The Obama administration also is backing congressional efforts to improve workplace safety and health laws, including the Protecting America’s Workers Act (H.R. 2067 and S. 1580), which toughens penalties, expands OSHA coverage to public-sector workers, strengthens anti-discrimination protections and expands workers’ rights.

It’s likely the same corporate and Republican forces that blocked improvements in workplace safety and health will fight this legislation and each and every new safety initiative.

So this Workers Memorial Day, along with honoring workers killed and injured on the job and demanding good, safe jobs with decent wages, health and retirement security and a voice on the job, workers will continue the fight for strong new safety and health protections.

*This post originally appeared in AFL-CIO blog on March 18, 2009. Reprinted with permission.

About the Author: Mike Hall is a former West Virginia newspaper reporter, staff writer for the United Mine Workers Journal and managing editor of the Seafarers Log. I came to the AFL- CIO in 1989 and have written for several federation publications, focusing on legislation and politics, especially grassroots mobilization and workplace safety. When my collar was still blue, I carried union cards from the Oil, Chemical and Atomic Workers, American Flint Glass Workers and Teamsters for jobs in a chemical plant, a mining equipment manufacturing plant and a warehouse. I’ve also worked as roadie for a small-time country-rock band, sold my blood plasma and played an occasional game of poker to help pay the rent. You may have seen me at one of several hundred Grateful Dead shows. I was the one with longhair and the tie-dye. Still have the shirts, lost the hair.

Your Boss Swears Your Job is Perfectly Safe

Monday, November 23rd, 2009

We’re accustomed to reading statistics from the federal Occupational Safety and Health Administration about workplace injuries. Every year, for instance, there are 4 million work-related injuries.

But ever wonder where OSHA gets those numbers?

According to a new report by the Government Accountability Office, the Department of Labor and OSHA may not be doing enough to make sure these numbers reflect reality. For one thing, inspectors don’t always talk to the workers they’re supposed to be protecting.

OSHA gets its information about workplace accidents and injuries from employers. Employers have incentives to downplay injuries on their job sites. A high injury rate makes a company look bad. Reporting too many injuries could open the door to a lawsuit or an investigation. (See below for a new video from Brave New Foundation on the fatal effects of lax enforcement of OSHA regulations.)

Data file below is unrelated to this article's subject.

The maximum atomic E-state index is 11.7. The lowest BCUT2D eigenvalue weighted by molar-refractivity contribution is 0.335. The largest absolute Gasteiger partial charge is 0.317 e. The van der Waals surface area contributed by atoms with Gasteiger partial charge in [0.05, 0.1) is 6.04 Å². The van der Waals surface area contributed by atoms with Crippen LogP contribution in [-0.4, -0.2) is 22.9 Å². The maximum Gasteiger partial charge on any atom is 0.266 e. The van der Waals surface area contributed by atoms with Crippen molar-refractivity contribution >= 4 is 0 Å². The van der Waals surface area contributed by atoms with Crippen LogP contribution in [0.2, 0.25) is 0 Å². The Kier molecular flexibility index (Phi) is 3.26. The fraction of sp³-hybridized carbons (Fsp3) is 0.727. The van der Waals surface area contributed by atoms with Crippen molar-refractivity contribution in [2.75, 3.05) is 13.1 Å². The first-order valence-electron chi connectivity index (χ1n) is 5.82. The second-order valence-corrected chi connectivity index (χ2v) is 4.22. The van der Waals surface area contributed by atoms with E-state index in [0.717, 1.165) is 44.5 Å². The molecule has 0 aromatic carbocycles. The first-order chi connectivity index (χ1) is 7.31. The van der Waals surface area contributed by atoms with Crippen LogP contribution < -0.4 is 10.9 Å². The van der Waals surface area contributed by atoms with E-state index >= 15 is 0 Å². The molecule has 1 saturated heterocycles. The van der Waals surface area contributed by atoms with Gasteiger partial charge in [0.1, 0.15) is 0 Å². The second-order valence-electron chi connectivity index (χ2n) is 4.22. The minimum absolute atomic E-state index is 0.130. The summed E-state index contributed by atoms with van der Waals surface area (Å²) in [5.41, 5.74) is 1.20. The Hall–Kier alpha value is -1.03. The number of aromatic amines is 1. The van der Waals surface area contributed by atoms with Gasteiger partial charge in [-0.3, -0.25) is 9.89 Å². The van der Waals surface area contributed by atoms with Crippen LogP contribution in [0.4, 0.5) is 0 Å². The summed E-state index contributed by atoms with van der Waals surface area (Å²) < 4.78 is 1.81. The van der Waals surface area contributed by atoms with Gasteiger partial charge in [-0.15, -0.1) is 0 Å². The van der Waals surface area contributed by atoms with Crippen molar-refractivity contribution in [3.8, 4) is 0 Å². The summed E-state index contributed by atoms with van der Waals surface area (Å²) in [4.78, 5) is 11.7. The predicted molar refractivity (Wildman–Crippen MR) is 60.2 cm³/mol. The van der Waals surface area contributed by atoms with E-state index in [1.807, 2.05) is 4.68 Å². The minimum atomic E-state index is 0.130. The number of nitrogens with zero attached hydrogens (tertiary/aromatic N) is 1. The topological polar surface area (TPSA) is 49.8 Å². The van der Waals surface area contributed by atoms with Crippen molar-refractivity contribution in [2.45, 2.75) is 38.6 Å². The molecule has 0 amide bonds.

Most people are honest, but realistically, there will always be a certain number of bad actors who game the system and slackers who only make a half-assed effort. The bias is toward underreporting: cheaters could be artificially driving down injury statistics or the whole country.

To help keep employers honest, OSHA audits about 250 of the 130,000 high-hazard worksites that it monitors. The auditors check to make sure that the auditee’s reports to the government square with the companies’ internal records. But those audits won’t catch employers who don’t record injuries in the first place. Maybe workers aren’t telling their bosses about incidents because they’re afraid of being penalized. Or maybe they are telling management and management isn’t writing it down.

GAO found that OSHA doesn’t routinely interview workers. This is partly because there is a two-year lag between the audit period and the time the inspectors show up. By that point, workers may not remember, or they may no longer be working at the same job.

The report recommends that OSHA routinely interview workers about safety and minimize the lag between the time an incident is reported and the time OSHA inspectors show up.

The recommendations section doesn’t specifically address what OSHA should do to make random audits more effective. All the advice is geared toward investigating incidents that have been reported. You’d think that they’d be at least as worried about employers that haven’t reported injuries.

And here’s “16 Deaths Per Day,” the new five-minute video from Brave New Foundation about the weak laws protecting U.S. workers from on-the-job injuries—and death:

*This article originally appeared in Working in These Times on November 17, 2009. Reprinted with permission from the author.

**For more information on workplace health and safety issues visit our Workplace Fairness resource page.

About the Author: Lindsay Beyerstein, a former InTheseTimes.com political reporter, is a freelance investigative journalist in New York City. Her work has appeared in Salon.com, Slate.com, AlterNet.org, The New York Press, The Washington Independent, RH Reality Check and other news outlets. Beyerstein writes a daily foreign affairs bulletin for the UN Foundation’s UN Dispatch website and covers healthcare for the Media Consortium. She is the winner of a 2009 Project Censored Award. She blogs at Majikthise.